Down in front!

Gravitational Lensing

A team of scientists used a clever physics trick to study a galaxy that's otherwise so far away that no observatories on or orbiting the Earth could get a good look at it.

The galaxy CSWA128 lurks nearly 11 billion light-years away from Earth. Because that's such a great distance, the light appears as little more than a pale blur in even our most powerful telescopes. To blow it up, the team of scientists led by Soniya Sharma of the NASA Goddard Space Flight Center exploited the gravitational effects of a less-distant galaxy cluster, according to a study published in the journal Monthly Notices of the Royal Astronomical Society — essentially peering through its gravitationally-warped spacetime like a gigantic magnifying lens that allowed them to see CWA128 in ten times the detail.

Minor Touch-Ups

The technique, known as gravitational lensing, isn't new — Einstein theorized the phenomenon as part of his theory of general relativity back in 1915. Since then, it's become a tool of the trade for astronomers trying to make out details about the farthest reaches of space.

"Our 'lens' is a cluster of galaxies roughly 3.3 billion light years away," Sharma said in a press release. The cluster is so huge that its gravity actually bends light, turning it into a sort of magnifying glass. The effect makes CSWA128, which lies behind it and 7 billion light years further away, appear much larger than it otherwise would from Earth."

“In fact, the galaxy appears about 10 times bigger. We can clearly see bright lights in clumps, which are tell-tale signs of stellar nurseries – parts of the galaxy that are making new stars.”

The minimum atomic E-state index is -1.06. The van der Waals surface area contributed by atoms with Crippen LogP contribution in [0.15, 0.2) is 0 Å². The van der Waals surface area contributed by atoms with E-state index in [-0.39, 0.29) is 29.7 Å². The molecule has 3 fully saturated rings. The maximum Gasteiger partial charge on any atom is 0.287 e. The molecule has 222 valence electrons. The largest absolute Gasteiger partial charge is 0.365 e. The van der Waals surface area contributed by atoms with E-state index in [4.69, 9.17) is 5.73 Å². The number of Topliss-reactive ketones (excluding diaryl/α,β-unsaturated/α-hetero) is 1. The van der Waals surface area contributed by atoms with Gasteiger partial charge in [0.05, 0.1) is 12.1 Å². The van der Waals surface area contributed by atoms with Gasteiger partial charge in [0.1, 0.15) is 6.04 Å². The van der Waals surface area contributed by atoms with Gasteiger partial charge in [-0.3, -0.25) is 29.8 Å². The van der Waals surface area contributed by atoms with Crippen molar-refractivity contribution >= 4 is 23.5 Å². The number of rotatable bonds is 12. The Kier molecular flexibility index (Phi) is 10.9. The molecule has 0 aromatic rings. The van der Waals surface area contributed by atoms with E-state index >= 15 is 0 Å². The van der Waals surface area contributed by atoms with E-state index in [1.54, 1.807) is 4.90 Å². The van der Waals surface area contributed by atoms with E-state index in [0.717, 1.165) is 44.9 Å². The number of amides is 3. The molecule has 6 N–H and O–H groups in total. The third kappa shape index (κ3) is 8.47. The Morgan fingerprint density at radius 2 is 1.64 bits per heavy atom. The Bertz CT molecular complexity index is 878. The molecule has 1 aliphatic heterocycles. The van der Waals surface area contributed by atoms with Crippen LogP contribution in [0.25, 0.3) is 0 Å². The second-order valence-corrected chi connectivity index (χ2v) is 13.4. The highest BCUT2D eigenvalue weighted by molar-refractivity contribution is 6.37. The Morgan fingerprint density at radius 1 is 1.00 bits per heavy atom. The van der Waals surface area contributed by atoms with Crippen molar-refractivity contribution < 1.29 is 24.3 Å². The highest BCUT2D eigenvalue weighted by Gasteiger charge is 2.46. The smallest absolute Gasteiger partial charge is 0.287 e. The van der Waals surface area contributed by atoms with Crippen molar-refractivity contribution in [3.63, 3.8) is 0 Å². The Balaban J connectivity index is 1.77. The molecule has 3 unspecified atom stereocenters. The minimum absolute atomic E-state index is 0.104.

What is newer, however, is how Sharma and her team were able to resolve the distorted, warped images and actually make use of them.

Just like with any other magnifying lens, the enlarged image gets a bit bent out of shape. Add in the fact that scientists were peering across a distance of 11 billion light-years, and that's a lot of noise blocking the signal. So the researchers developed a new algorithm that could refine the resulting image and used it to see what was actually going on inside CSWA128 at a far greater level of detail than anything that was possible before.

"This magnifying phenomenon of nature comes at a cost," study coauthor Tiantian Yuan said in the release. "The enlarged images are stretched and distorted. Using the algorithm meant we were able to recover the true shape of the distant galaxy. We also found that it contains twice as many star-forming areas than previously reported."

READ MORE: Bend it like Einstein: Astronomers turn galaxies into magnifiers [Science in Public]

More on gravitational lensing: Giant Telescope Could Spot Individual Continents on Exoplanets

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